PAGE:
Nikon defends decision to stop supplying spares to independent repairers
Nikon USA has defended its decision to stop supplying spare parts to companies outside its authorized service network. Its intention is to deliver 'the best service experience to the customer,' says David Dentry, General Manager of Customer Relations at Nikon Inc, explaining that the complexity of modern cameras and the need for specialist analysis and calibration tools meant that repair attempts by ill-equipped retail or unauthorized repair shops could end up causing delays, increase the cost and risk voiding the camera's warranty. However, an independent service center we spoke to said its statements misrepresented the situation and is likely to mean small repairs take longer.
Nikon's Dentry says the move comes to ensure cameras are repaired properly with the right parts: 'Cameras are now far more technically advanced, and require testing equipment for a proper diagnosis and proper tools for adjustment and calibration. Years ago, you could look at a camera and diagnose a worn gear or some physical issue. Now cameras are advanced microcomputers and require skilled technicians and specialized tools to fix a camera and calibrate the focus of lenses to properly assure adherence specifications.'
'The benefits for the consumer were top of mind when implementing this policy. A consumer’s products are repaired properly in a timely fashion, often times with less waiting time and less cost to the consumer. Consumers can also have confidence in their cameras service, as authorized dealers receive factory training, tech bulletins for recent products, and possess proper tools for diagnostics and adjustments.'
Dentry suggests using independent servicing is something of a lottery: 'Often times, a retailer or unauthorized repair shop would attempt to repair a camera even though they were not able or equipped to make such repair and thereafter would have to send the camera to a Nikon authorized repair facility for proper repair, at the cost of increased wait times. Overall, this led to many delays and in the end increased the cost to the customer. Additionally, as with most consumer electronics, if there is evidence of improper repair, a camera warranty would likely be void.'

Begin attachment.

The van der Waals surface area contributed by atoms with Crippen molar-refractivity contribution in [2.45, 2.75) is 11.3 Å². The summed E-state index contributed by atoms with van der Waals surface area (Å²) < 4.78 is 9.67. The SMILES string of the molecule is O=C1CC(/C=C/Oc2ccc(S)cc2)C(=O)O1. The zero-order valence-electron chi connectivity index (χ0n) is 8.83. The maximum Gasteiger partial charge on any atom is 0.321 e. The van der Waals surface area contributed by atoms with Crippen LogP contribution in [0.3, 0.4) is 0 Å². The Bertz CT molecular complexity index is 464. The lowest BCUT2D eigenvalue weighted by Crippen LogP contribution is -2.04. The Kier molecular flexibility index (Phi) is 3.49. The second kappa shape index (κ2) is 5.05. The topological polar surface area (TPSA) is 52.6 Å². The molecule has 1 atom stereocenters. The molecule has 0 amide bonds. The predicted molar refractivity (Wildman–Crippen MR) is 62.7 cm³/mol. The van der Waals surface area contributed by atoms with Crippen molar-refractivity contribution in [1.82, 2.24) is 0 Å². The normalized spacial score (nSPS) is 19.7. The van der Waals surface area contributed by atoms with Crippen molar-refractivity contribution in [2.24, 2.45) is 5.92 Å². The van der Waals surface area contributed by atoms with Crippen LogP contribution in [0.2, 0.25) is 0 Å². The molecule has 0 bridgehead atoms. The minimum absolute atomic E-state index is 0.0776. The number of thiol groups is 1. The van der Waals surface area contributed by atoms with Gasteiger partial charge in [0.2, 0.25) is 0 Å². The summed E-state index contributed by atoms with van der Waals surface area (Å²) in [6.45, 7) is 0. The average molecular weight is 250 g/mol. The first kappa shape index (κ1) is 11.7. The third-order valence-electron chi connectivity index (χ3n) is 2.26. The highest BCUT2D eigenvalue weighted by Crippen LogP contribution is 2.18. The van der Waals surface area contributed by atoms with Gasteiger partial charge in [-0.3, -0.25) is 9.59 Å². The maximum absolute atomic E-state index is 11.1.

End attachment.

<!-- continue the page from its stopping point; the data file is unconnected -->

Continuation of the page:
The mention of warranties is odd, an independent service center told us: 'most of our business is post-warranty work. Why should people be paying us for work if it's paid for under the warranty?'
He also dismissed the idea that damage during repair is commonplace: 'there are literally thousands of pieces of Nikon equipment being serviced by independent stores. We've been in business since the 1950's and there are plenty of businesses that have been here for 30, 40 years. 'They're lumping everyone together. Yes there are some places that are one guy working out of his house who thinks he can repair a camera, but that's not the all of us - we've had guys here working for 20 or more years. These are people who have trained at the Canon factory or the Nikon factory or the Sony factory.'
|Modern DSLRs feature complex electronics as well as traditional precision engineering|
'There are some tools and pieces of equipment that are too expensive for us to buy, or that we wouldn't use often enough to make it economic, and in those cases we send the cameras back to the factory. But this move means even small things will have to go back to the factory,' says the independent business.
Dentry points out that independent service shops can apply to join the 20 centers authorized to repair its DSLRs in the US, and says they can contact their local Nikon rep or the Nikon Inc. repair department for an application and Nikon tool requirement list and training information.
But the cost of becoming a Nikon authorized service center is prohibitive, the independent service center claims: 'There's an item on that list that costs $32,000. Overall you need to buy equipment costing over $160,000 and you sign a contract agreeing they could cut you out tomorrow. The cost of equipment, that only works with their products, is more than the cost of what every other manufacturer requires, put together.'
'We have a relationship with all the manufacturers - if it requires a specialist piece of equipment for the work, we send it back.'
'Independent servicing allows quicker repairs'
'It's odd to be someone's customer for 40 or 50 years and then be told 'we don't want your money anymore. The majority of businesses like ours are family owned. This takes business out of the local economy.' Ultimately, though, the option of turning to independent servicing is in the customers' interest, he says: 'Independent servicing allows small repairs to be done quickly'
'We're not sure what happens next - we haven't yet heard officially it they're completely cutting us out or if they'll allow their service centers to re-sell parts, or if some people will self-import components. We won't go down that route but I'm sure some will.'
|2014_1211_140657AA by old shutter bugger|
from The Bride
|Overloaded by NZ Scott|
from Your City - Delivery Boy
|Petals by Flor Tempra|
from Petal Portraits
|Barley by Will B Milner|
|APPLE & ROACH by TX Photo Doc|
from Delicious - Unpalatable
Take a quick tour of Nikon's new D850 in our 'First Look' video and find out what makes this new pro-level DSLR so exciting. Hint: a lot of things.